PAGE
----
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Schatz: Finding the perfect candidate

| Monday, April 11, 2022

“Why don’t they just pick the most qualified person?” 

When Biden announced that he would be nominating the first black woman as a supreme court justice, this expression littered the internet. He wasn’t the first, and he will not be the last, to create media backlash for seemingly “ignoring” more “qualified” candidates for the sake of political correctness. 

More recently, on March 28, the NFL announced that for the 2022 season all 32 teams must hire a minority offensive assistant coach. According to ESPN, this hire must be “a female or a member of an ethnic or racial minority.” As one can expect, there was an instant media frenzy, with fans — as well as non-fans — taking to the internet to give their opinion. The same phrase used against justice Ketanji Brown Jackson was used to condemn the NFL’s recent decision. However, when looking at the racial breakdown of the current NFL, we see clear disparities: around 70% of the players are Black while there are only three current Black head coaches. While there has been progress (moving from 35% to 39% of minorities in all coaching positions), 39% is still far from representative. 

That is one of the main reasons the NFL is pushing for this change; without set in stone restrictions, there will simply be no change. This isn’t the first time the NFL attempted something like this. In 2003, the NFL established something called the Rooney rule. The Rooney Rule, named after Dan Rooney, the late Steelers’ owner, “encourages hiring best practices to foster and provide opportunity to diverse leadership throughout the NFL.” To solidify this goal, the franchise mandated teams interview at least two minority candidates not currently working for the NFL, have an in-person interview for any GM or head coach position, consider diverse candidates as well as other requests. While this did break the barrier for inclusive hiring, it did not shatter it, and minority candidates continued to be looked over by other white candidates.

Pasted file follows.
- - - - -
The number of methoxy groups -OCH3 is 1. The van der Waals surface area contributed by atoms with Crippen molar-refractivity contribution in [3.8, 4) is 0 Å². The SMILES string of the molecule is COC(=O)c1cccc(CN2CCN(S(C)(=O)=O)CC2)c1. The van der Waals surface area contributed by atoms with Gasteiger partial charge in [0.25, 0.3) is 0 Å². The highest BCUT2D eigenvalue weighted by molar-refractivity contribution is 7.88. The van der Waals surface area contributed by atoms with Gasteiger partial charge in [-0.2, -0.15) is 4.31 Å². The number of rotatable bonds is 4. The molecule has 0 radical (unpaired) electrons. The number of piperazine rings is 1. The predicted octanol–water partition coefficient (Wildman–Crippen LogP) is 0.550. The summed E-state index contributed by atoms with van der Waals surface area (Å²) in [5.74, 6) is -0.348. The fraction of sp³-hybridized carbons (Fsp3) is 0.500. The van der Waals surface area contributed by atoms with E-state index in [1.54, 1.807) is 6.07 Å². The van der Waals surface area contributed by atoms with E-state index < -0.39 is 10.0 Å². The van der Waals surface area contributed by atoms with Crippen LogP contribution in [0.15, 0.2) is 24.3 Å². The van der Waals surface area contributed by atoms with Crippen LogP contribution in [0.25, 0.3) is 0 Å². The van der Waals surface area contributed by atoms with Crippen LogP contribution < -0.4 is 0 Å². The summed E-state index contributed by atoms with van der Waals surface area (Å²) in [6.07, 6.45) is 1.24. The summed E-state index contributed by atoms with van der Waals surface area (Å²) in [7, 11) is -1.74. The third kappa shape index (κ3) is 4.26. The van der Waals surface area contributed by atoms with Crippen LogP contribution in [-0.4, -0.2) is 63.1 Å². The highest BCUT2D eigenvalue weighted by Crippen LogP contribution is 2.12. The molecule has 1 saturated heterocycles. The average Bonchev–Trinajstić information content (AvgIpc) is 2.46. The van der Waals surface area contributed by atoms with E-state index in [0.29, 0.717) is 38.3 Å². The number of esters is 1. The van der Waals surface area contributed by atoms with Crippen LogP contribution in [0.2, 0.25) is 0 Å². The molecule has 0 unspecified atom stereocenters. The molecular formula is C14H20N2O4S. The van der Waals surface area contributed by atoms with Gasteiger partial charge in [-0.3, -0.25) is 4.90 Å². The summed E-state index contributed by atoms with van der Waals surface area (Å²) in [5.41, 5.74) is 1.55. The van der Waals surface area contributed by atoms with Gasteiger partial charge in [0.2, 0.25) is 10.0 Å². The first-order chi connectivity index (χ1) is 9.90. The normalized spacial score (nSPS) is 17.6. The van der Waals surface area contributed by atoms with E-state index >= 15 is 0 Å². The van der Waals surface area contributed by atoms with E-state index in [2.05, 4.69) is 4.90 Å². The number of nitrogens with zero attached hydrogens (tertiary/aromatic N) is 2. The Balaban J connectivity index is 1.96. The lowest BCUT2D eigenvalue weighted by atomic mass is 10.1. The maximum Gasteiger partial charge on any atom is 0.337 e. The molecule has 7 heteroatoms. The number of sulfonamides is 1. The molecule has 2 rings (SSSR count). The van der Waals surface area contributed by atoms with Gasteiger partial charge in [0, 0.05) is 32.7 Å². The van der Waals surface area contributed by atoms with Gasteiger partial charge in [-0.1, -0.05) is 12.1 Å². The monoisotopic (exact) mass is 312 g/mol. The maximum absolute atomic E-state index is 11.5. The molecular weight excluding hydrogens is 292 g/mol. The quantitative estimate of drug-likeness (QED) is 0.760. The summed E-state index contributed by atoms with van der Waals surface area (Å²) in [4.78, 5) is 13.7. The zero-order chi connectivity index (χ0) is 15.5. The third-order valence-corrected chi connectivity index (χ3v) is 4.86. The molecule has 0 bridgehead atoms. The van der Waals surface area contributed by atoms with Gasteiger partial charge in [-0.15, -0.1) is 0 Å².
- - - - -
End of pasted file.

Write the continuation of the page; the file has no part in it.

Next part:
In 1987, Bill Walsh, who was at the time the 49ers head coach, made a plan to revamp the NFL culture. Walsh then invited young coaches of color to train with his team, and within 14 years, diversity increased tremendously. While there had only been one Black head coach previously, post Walsh’s intervention the franchise saw five. Walsh was sick of seeing Black high school and college coaches thrive, while simultaneously being unable to break the NFL threshold. 

So, why only offensive coaches? I was initially confused by this as well. When I first read the decision, I thought it would be better to create a mandated percentage across the entire coaching staff for teams. If you pay more attention to football than me you might be rolling your eyes at my confusion. There is a clear pipeline from offensive coaches to head coaches. By increasing the diversity hires in the offensive side of coaching, the franchise down the line will also see the same increase with head coaches. 

With all of this in mind, the NFL is not by any means pushing for the hiring of less qualified candidates, as some would have you believe. In an official statement, the NFL said that “Candidates must have at least three years of collegiate or professional experience in coaching football. Those persons will receive a one-year contract with a salary and benefits.” In addition, NPR reported that “the NFL will reimburse teams up to $200,000 in 2022 and $205,000 in 2023 from a league fund for coaches.” 

The pool of qualified candidates is so large. There are thousands of excellent college coaches and staff members across the country that would not only fill the role but thrive. 

To bring back the case of Justice Ketanji Brown Jackson, people were up in arms at the thought of Biden only looking at Black women. What they failed to recognize is that for centuries previously, the only candidates that were considered were white and male. It isn’t that people of color and women are any less capable than white men, it is just that they are not given equal chances to prove their worth. Bill Walsh knew this, and so does the current administrative staff of the NFL. 

Yes, it is not a perfect solution. But it is one step closer to creating a more diversified program. There is simply no such thing as a perfect candidate, but there are countless qualified ones. At this point, it is just about opening the door for those it was previously closed to. 

The views expressed in this column are those of the author and not necessarily those of The Observer.

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